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The Dirt on Daycares

Patrick Boshell
November 20, 2018

 

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Daycare versus homecare is a tough decision most parents with young children face. One thing most parents do agree on is that daycares and preschools are germ hotspots and have a reputation as ‘germ factories.’

 

For children that attend daycare and preschools, there is up to a three-fold increase in the risk of respiratory infections, ear infections, and diarrheal disease (2).  Respiratory infections in children <5 years old are a major public health problem and the most frequent cause of excessive antibiotic prescriptions in the pediatric population (3).  According to research, children attending daycare centers typically have between six and ten respiratory infections annually (3).

 

Why are kids in daycares more prone to infections?

 

If you’ve ever spent time with a large group of kids, it’s easy to see why there is an increased risk for infections – especially when you change your perspective and view the experience as your child does. 

 

The first thing you’ll notice is the behavioural habits as kids touch everything and have lots of physical contact with each other and parents – increasing the risk for diseases to spread person to person. 

 

The second thing you’ll notice is a general lack of personal hygiene as kids are just learning and it seems that everything they touch goes in their mouths.  Its also important to note that young children have an immature immune system and even if they have completed their vaccination series, kids are more prone to new infections to which they have not been exposed (2).

 

Can hand hygiene help reduce the spread of infections in daycare centers?

 

We’ve all heard the hypothesis that exposure to germs (good or bad) as children helps develop our immune system – but all those runny noses and sore throats do ultimately lead to a lot of sick days for both kids and their families.  Absenteeism due to illness is a continuous trend for kids and its estimated that 164 million days are lost each year in the United States among students in kindergarten to grade 12 (1).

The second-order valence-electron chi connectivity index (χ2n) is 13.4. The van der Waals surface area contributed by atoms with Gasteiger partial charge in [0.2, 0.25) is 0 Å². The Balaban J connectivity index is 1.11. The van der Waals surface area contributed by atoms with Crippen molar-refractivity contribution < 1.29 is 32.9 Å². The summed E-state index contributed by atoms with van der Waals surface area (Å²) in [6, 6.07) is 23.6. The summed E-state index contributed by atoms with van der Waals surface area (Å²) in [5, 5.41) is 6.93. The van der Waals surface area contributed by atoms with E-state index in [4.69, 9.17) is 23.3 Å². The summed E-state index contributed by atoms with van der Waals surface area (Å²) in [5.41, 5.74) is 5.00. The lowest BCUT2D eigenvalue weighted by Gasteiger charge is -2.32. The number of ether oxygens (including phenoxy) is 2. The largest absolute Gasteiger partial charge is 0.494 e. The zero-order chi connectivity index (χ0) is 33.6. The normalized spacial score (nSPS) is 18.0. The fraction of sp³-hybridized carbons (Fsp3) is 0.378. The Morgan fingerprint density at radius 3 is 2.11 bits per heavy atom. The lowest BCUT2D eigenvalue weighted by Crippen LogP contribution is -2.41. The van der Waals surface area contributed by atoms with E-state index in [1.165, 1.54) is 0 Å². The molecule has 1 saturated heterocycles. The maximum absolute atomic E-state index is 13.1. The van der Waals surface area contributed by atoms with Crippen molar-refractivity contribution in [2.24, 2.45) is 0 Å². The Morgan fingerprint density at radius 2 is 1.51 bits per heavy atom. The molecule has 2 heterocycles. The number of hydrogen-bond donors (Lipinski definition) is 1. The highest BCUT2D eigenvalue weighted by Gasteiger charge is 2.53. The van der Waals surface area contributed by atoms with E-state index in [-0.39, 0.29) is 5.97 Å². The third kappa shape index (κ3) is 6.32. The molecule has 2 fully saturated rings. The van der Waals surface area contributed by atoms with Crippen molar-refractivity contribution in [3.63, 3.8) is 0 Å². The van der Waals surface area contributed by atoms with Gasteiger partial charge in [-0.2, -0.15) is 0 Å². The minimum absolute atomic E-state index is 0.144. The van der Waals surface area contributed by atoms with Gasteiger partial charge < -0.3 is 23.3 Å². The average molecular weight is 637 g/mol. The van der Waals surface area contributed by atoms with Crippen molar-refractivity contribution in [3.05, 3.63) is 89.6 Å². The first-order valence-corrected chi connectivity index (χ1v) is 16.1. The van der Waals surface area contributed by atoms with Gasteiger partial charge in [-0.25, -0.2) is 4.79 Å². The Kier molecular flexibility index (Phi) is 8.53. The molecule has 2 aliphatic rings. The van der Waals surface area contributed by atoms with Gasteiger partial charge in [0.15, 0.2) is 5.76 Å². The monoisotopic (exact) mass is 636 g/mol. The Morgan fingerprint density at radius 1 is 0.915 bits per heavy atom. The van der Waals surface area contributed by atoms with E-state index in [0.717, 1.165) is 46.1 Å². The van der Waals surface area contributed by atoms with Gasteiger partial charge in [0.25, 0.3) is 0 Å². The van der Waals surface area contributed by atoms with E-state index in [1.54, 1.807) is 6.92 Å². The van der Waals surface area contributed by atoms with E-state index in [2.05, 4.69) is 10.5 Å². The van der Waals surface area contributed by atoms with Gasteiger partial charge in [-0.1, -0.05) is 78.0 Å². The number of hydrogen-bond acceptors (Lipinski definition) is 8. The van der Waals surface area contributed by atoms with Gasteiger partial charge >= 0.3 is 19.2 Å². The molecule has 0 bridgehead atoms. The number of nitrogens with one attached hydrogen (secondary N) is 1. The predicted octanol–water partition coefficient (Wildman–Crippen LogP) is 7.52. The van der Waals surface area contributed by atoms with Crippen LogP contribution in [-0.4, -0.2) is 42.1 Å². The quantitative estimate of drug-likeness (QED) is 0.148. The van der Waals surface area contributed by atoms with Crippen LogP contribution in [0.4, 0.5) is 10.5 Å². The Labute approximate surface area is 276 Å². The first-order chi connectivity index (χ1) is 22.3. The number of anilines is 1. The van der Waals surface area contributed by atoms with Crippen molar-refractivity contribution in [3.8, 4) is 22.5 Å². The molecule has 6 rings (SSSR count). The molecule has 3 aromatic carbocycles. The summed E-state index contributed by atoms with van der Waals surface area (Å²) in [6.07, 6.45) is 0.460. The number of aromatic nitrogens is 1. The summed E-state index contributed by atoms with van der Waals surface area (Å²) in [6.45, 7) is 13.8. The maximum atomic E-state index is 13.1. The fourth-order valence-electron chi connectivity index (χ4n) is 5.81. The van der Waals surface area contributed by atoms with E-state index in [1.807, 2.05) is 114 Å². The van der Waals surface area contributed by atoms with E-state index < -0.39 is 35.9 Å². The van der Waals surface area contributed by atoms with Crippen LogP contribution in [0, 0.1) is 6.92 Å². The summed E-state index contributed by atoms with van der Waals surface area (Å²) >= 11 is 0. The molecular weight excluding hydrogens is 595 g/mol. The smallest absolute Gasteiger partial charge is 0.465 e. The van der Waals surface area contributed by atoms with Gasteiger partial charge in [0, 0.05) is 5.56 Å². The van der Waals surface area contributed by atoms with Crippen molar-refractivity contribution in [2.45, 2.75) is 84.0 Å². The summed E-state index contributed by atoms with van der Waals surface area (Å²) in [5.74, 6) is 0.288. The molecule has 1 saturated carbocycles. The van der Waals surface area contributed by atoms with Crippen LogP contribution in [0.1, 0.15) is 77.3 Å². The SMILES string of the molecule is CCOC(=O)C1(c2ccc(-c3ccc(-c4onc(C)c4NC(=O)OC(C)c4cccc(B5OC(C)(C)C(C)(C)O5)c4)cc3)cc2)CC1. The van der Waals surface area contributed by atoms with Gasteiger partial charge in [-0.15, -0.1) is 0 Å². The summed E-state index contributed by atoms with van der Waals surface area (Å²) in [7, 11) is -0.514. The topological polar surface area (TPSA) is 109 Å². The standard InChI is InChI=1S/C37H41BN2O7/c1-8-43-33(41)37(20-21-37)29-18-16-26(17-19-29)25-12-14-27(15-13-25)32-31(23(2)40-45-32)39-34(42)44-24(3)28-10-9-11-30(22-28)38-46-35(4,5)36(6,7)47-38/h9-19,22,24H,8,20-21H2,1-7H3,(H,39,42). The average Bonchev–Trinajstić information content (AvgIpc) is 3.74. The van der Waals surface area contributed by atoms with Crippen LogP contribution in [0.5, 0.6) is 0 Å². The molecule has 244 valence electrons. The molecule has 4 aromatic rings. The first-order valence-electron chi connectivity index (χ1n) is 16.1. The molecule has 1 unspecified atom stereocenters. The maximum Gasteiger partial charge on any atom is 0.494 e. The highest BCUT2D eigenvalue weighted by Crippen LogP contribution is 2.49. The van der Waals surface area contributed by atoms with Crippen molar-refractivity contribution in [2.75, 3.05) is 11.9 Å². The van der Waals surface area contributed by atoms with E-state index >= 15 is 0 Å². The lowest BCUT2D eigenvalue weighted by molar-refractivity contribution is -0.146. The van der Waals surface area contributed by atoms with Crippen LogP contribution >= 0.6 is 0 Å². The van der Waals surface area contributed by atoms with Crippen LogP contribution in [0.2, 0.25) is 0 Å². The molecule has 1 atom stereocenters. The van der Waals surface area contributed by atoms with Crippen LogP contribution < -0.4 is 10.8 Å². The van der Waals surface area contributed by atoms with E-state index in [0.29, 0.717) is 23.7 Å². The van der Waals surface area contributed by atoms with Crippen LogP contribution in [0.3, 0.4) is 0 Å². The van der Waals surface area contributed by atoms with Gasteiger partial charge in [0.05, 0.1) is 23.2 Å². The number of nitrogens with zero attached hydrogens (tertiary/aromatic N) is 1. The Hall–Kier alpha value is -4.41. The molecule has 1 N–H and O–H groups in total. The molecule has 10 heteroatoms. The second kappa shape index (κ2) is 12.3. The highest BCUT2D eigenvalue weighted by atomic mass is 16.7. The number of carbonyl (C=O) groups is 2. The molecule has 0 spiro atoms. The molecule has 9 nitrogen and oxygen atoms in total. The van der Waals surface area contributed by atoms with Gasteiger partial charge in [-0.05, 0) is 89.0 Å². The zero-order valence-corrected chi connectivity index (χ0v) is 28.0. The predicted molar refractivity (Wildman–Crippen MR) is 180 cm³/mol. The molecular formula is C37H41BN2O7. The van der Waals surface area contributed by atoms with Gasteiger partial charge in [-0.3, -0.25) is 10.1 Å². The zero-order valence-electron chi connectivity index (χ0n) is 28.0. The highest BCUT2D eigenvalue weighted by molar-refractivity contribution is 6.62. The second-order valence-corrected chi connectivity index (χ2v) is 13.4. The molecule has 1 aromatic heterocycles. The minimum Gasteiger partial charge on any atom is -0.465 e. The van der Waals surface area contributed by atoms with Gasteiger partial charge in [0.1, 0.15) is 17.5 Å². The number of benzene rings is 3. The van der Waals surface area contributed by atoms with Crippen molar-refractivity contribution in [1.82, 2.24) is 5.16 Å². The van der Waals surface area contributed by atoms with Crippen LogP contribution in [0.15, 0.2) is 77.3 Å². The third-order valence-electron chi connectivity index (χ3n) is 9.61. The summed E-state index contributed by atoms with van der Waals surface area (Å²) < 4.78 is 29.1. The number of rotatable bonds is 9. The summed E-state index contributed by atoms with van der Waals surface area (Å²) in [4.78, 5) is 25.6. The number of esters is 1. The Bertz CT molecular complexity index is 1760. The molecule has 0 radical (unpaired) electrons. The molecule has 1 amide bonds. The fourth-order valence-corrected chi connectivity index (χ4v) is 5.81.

It is important to note that the infectious disease risk in daycare environments does decrease significantly when appropriate diapering, hand hygiene, and food safety initiatives are practiced (2).  Hand washing, in particular, is the most important and effective step in helping to prevent infection transmission (3).  One of the advantages of daycares is that children get to learn about the importance of hand hygiene at an early age and it helps them develop essential habits.

 

 

What about alcohol hand sanitizer, is it safe for children to use?

 

Alcohol hand sanitizers can provide significant infection rate reduction (30% to 50%) and are commonly used in elementary school settings as part of a hand hygiene program.  Alcohol hand sanitizers have also been used in daycare centers by staff and by children but only under strict direction from staff.  For children two years of age or younger, it is not appropriate to use alcohol hand sanitizers due to their underdeveloped skin barrier function (4). 

 

A recently published study concluded that hand hygiene programs in daycare centers that also include hand sanitizer and educational measures for staff, children and parents helped reduce absent days and respiratory infections in children.  This of course also contributed to a reduction in antibiotic prescriptions for these kids (3). 

 

Clean Hands, Stay Healthy

 

 

References

 

(1) https://info.debgroup.com/blog/bid/314366/school-absenteeism-due-to-illness-fact-or-fiction

(2) https://www.verywellfamily.com/the-truth-about-daycares-1958860

(3) http://pediatrics.aappublications.org/content/early/2018/10/04/peds.2018-1245.comments

(4) https://info.debgroup.com/blog/bid/337803/is-it-safe-for-children-to-use-hand-sanitizers

 

 

 

 

 

 

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